I was 9 when my dad got me started. First it was beer. Then it was marijuana. Then it was meth.
It’s hard to remain composed when you hear this sort of thing. I hear it often. Men and women whose lives have been at least partially damaged, devoured, destroyed by drugs and alcohol and who can trace their paths in this regard back not just to the examples they witnessed in their parents, but by their parents actively leading them into that lifestyle. It makes me want to vomit. It makes me burn with a white-hot rage against the power of evil and how it corrupts and twists people God created in his image into mangled walking corpses. I try not to hate the parents of these people, but I certainly hate the sin and evil that worked through their words and actions.
And I want to make sure I don’t do the same thing with my kids.
It seems like a ludicrous concern, but it’s a reminder that what I consider to be harmless may not be. Because I work with people in recovery from various substance addictions, they often ask me what the Bible has to say about drugs. It’s a complicated question to answer. We have decided that certain substances are illegal and others aren’t. Those decisions are arbitrary. When people want to argue that pot isn’t any more dangerous than alcohol, I have to point out to them that the logical ramifications of such an argument are not that we should legalize pot, but that we should criminalize alcohol. We tried it once and it didn’t work very well. It seems as though we’re going to give the other direction a try now.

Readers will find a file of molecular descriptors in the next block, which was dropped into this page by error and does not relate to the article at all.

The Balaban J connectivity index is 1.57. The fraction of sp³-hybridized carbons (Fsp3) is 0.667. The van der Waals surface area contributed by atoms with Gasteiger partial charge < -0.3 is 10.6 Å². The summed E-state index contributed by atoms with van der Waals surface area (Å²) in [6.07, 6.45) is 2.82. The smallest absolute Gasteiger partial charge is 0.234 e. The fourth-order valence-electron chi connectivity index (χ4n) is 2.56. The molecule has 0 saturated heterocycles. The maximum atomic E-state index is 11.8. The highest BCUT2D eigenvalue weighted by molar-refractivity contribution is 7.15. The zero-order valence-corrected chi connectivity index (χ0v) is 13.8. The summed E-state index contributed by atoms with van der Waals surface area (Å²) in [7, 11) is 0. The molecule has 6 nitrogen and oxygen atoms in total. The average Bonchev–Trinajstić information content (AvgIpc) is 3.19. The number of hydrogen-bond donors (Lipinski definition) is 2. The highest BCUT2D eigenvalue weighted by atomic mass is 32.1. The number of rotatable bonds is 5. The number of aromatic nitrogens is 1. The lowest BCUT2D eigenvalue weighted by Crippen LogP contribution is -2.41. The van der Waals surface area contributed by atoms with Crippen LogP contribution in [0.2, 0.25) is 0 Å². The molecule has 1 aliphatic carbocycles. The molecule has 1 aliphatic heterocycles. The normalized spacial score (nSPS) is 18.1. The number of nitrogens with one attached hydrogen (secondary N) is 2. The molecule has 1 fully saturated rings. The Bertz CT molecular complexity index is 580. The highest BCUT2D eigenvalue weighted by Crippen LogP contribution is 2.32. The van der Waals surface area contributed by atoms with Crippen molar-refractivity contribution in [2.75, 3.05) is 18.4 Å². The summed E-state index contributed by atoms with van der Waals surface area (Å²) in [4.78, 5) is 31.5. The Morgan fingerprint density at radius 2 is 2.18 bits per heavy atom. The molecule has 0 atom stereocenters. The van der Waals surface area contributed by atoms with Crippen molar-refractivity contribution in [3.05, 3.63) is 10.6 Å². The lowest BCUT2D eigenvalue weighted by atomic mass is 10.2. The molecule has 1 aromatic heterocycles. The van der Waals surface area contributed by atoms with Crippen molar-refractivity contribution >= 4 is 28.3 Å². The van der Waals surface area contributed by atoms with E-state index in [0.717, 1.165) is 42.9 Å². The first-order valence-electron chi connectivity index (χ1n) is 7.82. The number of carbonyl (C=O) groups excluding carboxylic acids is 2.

I enjoy cocktails. I enjoy the social lubrication they provide, the way they give my hands something to do as I talk with people. Perhaps that’s part of the appeal of smoking. I can’t say, I’ve never tried. But I have to recognize that sometimes we start down roads not because they’re self-destructive but because they are comforting. I’ve heard smokers say that they started smoking to be socially accepted. I can certainly understand that motivation, even if smoking never appealed to me.
I look at my kids and realize that they are growing up in the presence of alcohol. I argue that this can be a healthy thing. It isn’t a mystery, isn’t something forbidden and hidden away. They like to joke about my margarita-fetish, Dad’s happy juice. And I’m pretty positive that it’s a healthy kind of joking, both in terms of my enjoyment and their awareness of it. But I can’t know for sure it will always stay that way. I’m not worried about becoming a lush, but I do need to remain aware of actively teaching my kids about alcohol, not simply discussing recipes with them or joking with them about it. As they get older – and my oldest is nearly at that point – chances increase that they’ll be faced with opportunities to drink with friends. I want them to be able to handle that pressure if and when it arrives. To understand that there isn’t anything inherently cool or necessary about having a drink, and that having a drink doesn’t make you a better or cooler person.
I hope that by being frank about alcohol, by answering their questions and hopefully setting a reasonable example of moderation, they’ll be well-situated for dealing with it when they are old enough. But I can’t know for sure. I can’t know for sure that they won’t have the personality that latches on to this with a vengeance and never lets go. At the back of my head I have to wonder, fearfully, if someday they’ll say to someone trying to help them rebuild their lives that My dad got me started on alcohol. I had my first sip of wine when I was nine.
It’s a terrifying thought. Then again, most of parenting is terrifying if you stop to think about it long enough. Maybe that’s why some people drink.